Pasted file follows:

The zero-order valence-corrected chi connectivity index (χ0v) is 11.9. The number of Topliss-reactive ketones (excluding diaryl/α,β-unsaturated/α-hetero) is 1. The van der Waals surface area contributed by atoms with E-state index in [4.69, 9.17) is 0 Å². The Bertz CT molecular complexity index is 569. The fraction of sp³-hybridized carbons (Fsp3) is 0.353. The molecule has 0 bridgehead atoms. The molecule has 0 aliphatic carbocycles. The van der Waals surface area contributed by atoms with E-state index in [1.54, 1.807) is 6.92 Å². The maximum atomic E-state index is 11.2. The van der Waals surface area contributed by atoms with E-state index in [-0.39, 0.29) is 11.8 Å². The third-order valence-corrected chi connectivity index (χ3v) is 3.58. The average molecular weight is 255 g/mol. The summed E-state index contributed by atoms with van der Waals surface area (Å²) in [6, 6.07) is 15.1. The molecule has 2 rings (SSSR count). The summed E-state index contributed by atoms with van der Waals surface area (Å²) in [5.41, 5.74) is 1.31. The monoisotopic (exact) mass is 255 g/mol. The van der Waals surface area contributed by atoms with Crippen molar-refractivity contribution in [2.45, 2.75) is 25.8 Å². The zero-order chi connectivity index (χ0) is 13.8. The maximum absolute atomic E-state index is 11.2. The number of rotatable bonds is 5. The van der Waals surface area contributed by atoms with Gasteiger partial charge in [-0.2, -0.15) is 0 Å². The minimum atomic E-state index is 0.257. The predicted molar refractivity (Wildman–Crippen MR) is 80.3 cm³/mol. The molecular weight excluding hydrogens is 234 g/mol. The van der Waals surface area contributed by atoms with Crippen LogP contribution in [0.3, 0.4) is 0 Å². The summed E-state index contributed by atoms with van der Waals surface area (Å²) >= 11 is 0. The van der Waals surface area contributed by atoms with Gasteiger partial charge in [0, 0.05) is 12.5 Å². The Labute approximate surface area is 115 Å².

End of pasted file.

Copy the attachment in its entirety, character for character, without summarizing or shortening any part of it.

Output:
The zero-order valence-corrected chi connectivity index (χ0v) is 11.9. The number of Topliss-reactive ketones (excluding diaryl/α,β-unsaturated/α-hetero) is 1. The van der Waals surface area contributed by atoms with E-state index in [4.69, 9.17) is 0 Å². The Bertz CT molecular complexity index is 569. The fraction of sp³-hybridized carbons (Fsp3) is 0.353. The molecule has 0 bridgehead atoms. The molecule has 0 aliphatic carbocycles. The van der Waals surface area contributed by atoms with E-state index in [1.54, 1.807) is 6.92 Å². The maximum atomic E-state index is 11.2. The van der Waals surface area contributed by atoms with E-state index in [-0.39, 0.29) is 11.8 Å². The third-order valence-corrected chi connectivity index (χ3v) is 3.58. The average molecular weight is 255 g/mol. The summed E-state index contributed by atoms with van der Waals surface area (Å²) in [6, 6.07) is 15.1. The molecule has 2 rings (SSSR count). The summed E-state index contributed by atoms with van der Waals surface area (Å²) in [5.41, 5.74) is 1.31. The monoisotopic (exact) mass is 255 g/mol. The van der Waals surface area contributed by atoms with Crippen molar-refractivity contribution in [2.45, 2.75) is 25.8 Å². The zero-order chi connectivity index (χ0) is 13.8. The maximum absolute atomic E-state index is 11.2. The number of rotatable bonds is 5. The van der Waals surface area contributed by atoms with Gasteiger partial charge in [-0.2, -0.15) is 0 Å². The minimum atomic E-state index is 0.257. The predicted molar refractivity (Wildman–Crippen MR) is 80.3 cm³/mol. The molecular weight excluding hydrogens is 234 g/mol. The van der Waals surface area contributed by atoms with Crippen LogP contribution in [0.3, 0.4) is 0 Å². The summed E-state index contributed by atoms with van der Waals surface area (Å²) >= 11 is 0. The van der Waals surface area contributed by atoms with Gasteiger partial charge in [0, 0.05) is 12.5 Å². The Labute approximate surface area is 115 Å².